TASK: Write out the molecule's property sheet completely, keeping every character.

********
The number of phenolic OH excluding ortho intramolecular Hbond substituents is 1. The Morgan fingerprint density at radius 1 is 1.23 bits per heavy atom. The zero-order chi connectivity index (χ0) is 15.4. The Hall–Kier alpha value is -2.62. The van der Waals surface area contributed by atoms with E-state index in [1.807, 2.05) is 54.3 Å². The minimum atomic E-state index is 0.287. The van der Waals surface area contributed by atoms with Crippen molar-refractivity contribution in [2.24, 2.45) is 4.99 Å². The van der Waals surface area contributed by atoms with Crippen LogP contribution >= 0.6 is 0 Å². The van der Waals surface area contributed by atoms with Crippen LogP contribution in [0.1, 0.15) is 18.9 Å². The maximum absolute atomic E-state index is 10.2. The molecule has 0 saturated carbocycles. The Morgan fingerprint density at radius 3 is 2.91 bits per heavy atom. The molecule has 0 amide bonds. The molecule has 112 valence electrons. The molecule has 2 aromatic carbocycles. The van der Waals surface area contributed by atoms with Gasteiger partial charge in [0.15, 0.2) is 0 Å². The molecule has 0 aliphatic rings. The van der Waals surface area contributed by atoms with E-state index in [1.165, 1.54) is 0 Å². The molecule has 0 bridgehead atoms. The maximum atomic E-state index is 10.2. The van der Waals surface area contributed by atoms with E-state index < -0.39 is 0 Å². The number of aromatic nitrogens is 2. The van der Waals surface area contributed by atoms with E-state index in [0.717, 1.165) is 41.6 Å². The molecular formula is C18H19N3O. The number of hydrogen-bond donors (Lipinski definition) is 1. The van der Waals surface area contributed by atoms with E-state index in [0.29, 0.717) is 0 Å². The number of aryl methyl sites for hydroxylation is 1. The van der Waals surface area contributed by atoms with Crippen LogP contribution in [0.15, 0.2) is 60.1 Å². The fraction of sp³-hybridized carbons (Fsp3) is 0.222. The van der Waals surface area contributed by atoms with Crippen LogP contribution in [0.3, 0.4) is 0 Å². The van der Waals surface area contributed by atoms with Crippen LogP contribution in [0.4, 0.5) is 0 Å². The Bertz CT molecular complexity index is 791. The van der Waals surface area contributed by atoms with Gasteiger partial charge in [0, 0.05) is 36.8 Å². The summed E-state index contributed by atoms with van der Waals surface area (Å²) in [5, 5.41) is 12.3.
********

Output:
The number of phenolic OH excluding ortho intramolecular Hbond substituents is 1. The Morgan fingerprint density at radius 1 is 1.23 bits per heavy atom. The zero-order chi connectivity index (χ0) is 15.4. The Hall–Kier alpha value is -2.62. The van der Waals surface area contributed by atoms with E-state index in [1.807, 2.05) is 54.3 Å². The minimum atomic E-state index is 0.287. The van der Waals surface area contributed by atoms with Crippen molar-refractivity contribution in [2.24, 2.45) is 4.99 Å². The van der Waals surface area contributed by atoms with Crippen LogP contribution >= 0.6 is 0 Å². The van der Waals surface area contributed by atoms with Crippen LogP contribution in [0.1, 0.15) is 18.9 Å². The maximum absolute atomic E-state index is 10.2. The molecule has 0 saturated carbocycles. The Morgan fingerprint density at radius 3 is 2.91 bits per heavy atom. The molecule has 0 amide bonds. The molecule has 112 valence electrons. The molecule has 2 aromatic carbocycles. The van der Waals surface area contributed by atoms with Gasteiger partial charge in [0.15, 0.2) is 0 Å². The molecule has 0 aliphatic rings. The van der Waals surface area contributed by atoms with E-state index in [1.165, 1.54) is 0 Å². The molecule has 0 bridgehead atoms. The maximum atomic E-state index is 10.2. The van der Waals surface area contributed by atoms with E-state index < -0.39 is 0 Å². The number of aromatic nitrogens is 2. The van der Waals surface area contributed by atoms with E-state index in [0.717, 1.165) is 41.6 Å². The molecular formula is C18H19N3O. The number of hydrogen-bond donors (Lipinski definition) is 1. The van der Waals surface area contributed by atoms with E-state index in [0.29, 0.717) is 0 Å². The number of aryl methyl sites for hydroxylation is 1. The van der Waals surface area contributed by atoms with Crippen LogP contribution in [0.15, 0.2) is 60.1 Å². The fraction of sp³-hybridized carbons (Fsp3) is 0.222. The van der Waals surface area contributed by atoms with Crippen LogP contribution in [0.3, 0.4) is 0 Å². The van der Waals surface area contributed by atoms with Crippen LogP contribution in [0.4, 0.5) is 0 Å². The Bertz CT molecular complexity index is 791. The van der Waals surface area contributed by atoms with Gasteiger partial charge in [0, 0.05) is 36.8 Å². The summed E-state index contributed by atoms with van der Waals surface area (Å²) in [5, 5.41) is 12.3.